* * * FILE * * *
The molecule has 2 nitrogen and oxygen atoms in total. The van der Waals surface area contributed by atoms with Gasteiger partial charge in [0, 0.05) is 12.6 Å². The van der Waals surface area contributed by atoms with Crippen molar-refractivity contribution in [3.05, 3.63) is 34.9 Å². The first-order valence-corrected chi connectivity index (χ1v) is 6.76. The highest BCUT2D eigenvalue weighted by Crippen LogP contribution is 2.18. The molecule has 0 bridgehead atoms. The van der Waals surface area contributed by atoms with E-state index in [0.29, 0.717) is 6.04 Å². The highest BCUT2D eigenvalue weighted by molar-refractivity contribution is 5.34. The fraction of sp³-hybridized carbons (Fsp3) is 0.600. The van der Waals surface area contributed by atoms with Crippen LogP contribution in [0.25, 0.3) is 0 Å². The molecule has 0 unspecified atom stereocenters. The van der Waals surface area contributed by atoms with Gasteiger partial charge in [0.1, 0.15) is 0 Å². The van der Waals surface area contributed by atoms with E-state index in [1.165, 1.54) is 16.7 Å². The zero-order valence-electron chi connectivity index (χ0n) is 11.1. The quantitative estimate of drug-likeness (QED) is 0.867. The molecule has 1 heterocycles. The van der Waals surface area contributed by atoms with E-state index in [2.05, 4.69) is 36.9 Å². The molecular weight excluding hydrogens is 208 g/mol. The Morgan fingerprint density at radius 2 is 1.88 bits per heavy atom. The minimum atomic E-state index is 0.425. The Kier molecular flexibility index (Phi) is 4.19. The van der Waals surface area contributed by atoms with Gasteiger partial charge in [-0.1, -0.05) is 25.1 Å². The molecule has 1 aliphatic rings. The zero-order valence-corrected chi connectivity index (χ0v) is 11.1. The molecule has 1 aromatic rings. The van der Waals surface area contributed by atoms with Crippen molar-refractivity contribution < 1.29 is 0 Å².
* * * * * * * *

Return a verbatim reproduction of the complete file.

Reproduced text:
The molecule has 2 nitrogen and oxygen atoms in total. The van der Waals surface area contributed by atoms with Gasteiger partial charge in [0, 0.05) is 12.6 Å². The van der Waals surface area contributed by atoms with Crippen molar-refractivity contribution in [3.05, 3.63) is 34.9 Å². The first-order valence-corrected chi connectivity index (χ1v) is 6.76. The highest BCUT2D eigenvalue weighted by Crippen LogP contribution is 2.18. The molecule has 0 bridgehead atoms. The van der Waals surface area contributed by atoms with E-state index in [0.29, 0.717) is 6.04 Å². The highest BCUT2D eigenvalue weighted by molar-refractivity contribution is 5.34. The fraction of sp³-hybridized carbons (Fsp3) is 0.600. The van der Waals surface area contributed by atoms with Crippen LogP contribution in [0.25, 0.3) is 0 Å². The molecule has 0 unspecified atom stereocenters. The van der Waals surface area contributed by atoms with Gasteiger partial charge in [0.1, 0.15) is 0 Å². The van der Waals surface area contributed by atoms with E-state index in [1.165, 1.54) is 16.7 Å². The zero-order valence-electron chi connectivity index (χ0n) is 11.1. The quantitative estimate of drug-likeness (QED) is 0.867. The molecule has 1 heterocycles. The van der Waals surface area contributed by atoms with E-state index in [2.05, 4.69) is 36.9 Å². The molecular weight excluding hydrogens is 208 g/mol. The Morgan fingerprint density at radius 2 is 1.88 bits per heavy atom. The minimum atomic E-state index is 0.425. The Kier molecular flexibility index (Phi) is 4.19. The van der Waals surface area contributed by atoms with Gasteiger partial charge in [-0.1, -0.05) is 25.1 Å². The molecule has 1 aliphatic rings. The zero-order valence-corrected chi connectivity index (χ0v) is 11.1. The molecule has 1 aromatic rings. The van der Waals surface area contributed by atoms with Crippen molar-refractivity contribution < 1.29 is 0 Å².